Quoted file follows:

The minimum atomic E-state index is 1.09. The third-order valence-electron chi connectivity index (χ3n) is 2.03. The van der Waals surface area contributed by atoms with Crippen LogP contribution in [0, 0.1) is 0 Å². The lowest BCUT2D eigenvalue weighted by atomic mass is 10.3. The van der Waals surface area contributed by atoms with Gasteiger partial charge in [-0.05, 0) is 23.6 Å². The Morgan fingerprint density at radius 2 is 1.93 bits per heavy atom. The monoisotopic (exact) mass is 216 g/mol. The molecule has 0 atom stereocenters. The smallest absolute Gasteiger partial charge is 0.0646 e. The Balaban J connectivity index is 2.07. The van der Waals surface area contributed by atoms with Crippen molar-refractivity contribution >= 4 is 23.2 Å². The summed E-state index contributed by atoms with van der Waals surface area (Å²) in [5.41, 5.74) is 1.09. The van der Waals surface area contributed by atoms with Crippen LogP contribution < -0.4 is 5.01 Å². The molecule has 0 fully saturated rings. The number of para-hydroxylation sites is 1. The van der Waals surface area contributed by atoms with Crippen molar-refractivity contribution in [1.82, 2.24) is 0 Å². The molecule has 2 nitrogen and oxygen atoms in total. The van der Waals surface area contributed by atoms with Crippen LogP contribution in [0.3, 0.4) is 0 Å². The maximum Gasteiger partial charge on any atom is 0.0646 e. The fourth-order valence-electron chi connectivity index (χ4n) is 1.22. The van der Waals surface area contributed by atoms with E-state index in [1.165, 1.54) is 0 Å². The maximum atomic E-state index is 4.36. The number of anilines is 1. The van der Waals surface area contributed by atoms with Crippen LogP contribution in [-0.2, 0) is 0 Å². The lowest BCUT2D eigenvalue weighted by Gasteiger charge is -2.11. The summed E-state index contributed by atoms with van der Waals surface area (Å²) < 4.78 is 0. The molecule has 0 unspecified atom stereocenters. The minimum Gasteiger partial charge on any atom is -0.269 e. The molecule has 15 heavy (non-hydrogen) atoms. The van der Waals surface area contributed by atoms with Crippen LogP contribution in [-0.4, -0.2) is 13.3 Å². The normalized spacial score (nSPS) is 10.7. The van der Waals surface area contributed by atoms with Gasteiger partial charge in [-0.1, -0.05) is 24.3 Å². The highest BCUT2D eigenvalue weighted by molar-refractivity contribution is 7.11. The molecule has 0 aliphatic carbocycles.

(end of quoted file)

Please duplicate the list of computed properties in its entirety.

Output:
The minimum atomic E-state index is 1.09. The third-order valence-electron chi connectivity index (χ3n) is 2.03. The van der Waals surface area contributed by atoms with Crippen LogP contribution in [0, 0.1) is 0 Å². The lowest BCUT2D eigenvalue weighted by atomic mass is 10.3. The van der Waals surface area contributed by atoms with Gasteiger partial charge in [-0.05, 0) is 23.6 Å². The Morgan fingerprint density at radius 2 is 1.93 bits per heavy atom. The monoisotopic (exact) mass is 216 g/mol. The molecule has 0 atom stereocenters. The smallest absolute Gasteiger partial charge is 0.0646 e. The Balaban J connectivity index is 2.07. The van der Waals surface area contributed by atoms with Crippen molar-refractivity contribution >= 4 is 23.2 Å². The summed E-state index contributed by atoms with van der Waals surface area (Å²) in [5.41, 5.74) is 1.09. The van der Waals surface area contributed by atoms with Crippen LogP contribution < -0.4 is 5.01 Å². The molecule has 0 fully saturated rings. The number of para-hydroxylation sites is 1. The van der Waals surface area contributed by atoms with Crippen molar-refractivity contribution in [1.82, 2.24) is 0 Å². The molecule has 2 nitrogen and oxygen atoms in total. The van der Waals surface area contributed by atoms with Crippen LogP contribution in [0.3, 0.4) is 0 Å². The maximum Gasteiger partial charge on any atom is 0.0646 e. The fourth-order valence-electron chi connectivity index (χ4n) is 1.22. The van der Waals surface area contributed by atoms with E-state index in [1.165, 1.54) is 0 Å². The maximum atomic E-state index is 4.36. The number of anilines is 1. The van der Waals surface area contributed by atoms with Crippen LogP contribution in [-0.2, 0) is 0 Å². The lowest BCUT2D eigenvalue weighted by Gasteiger charge is -2.11. The summed E-state index contributed by atoms with van der Waals surface area (Å²) < 4.78 is 0. The molecule has 0 unspecified atom stereocenters. The minimum Gasteiger partial charge on any atom is -0.269 e. The molecule has 15 heavy (non-hydrogen) atoms. The van der Waals surface area contributed by atoms with Crippen LogP contribution in [-0.4, -0.2) is 13.3 Å². The normalized spacial score (nSPS) is 10.7. The van der Waals surface area contributed by atoms with Gasteiger partial charge in [-0.1, -0.05) is 24.3 Å². The highest BCUT2D eigenvalue weighted by molar-refractivity contribution is 7.11. The molecule has 0 aliphatic carbocycles.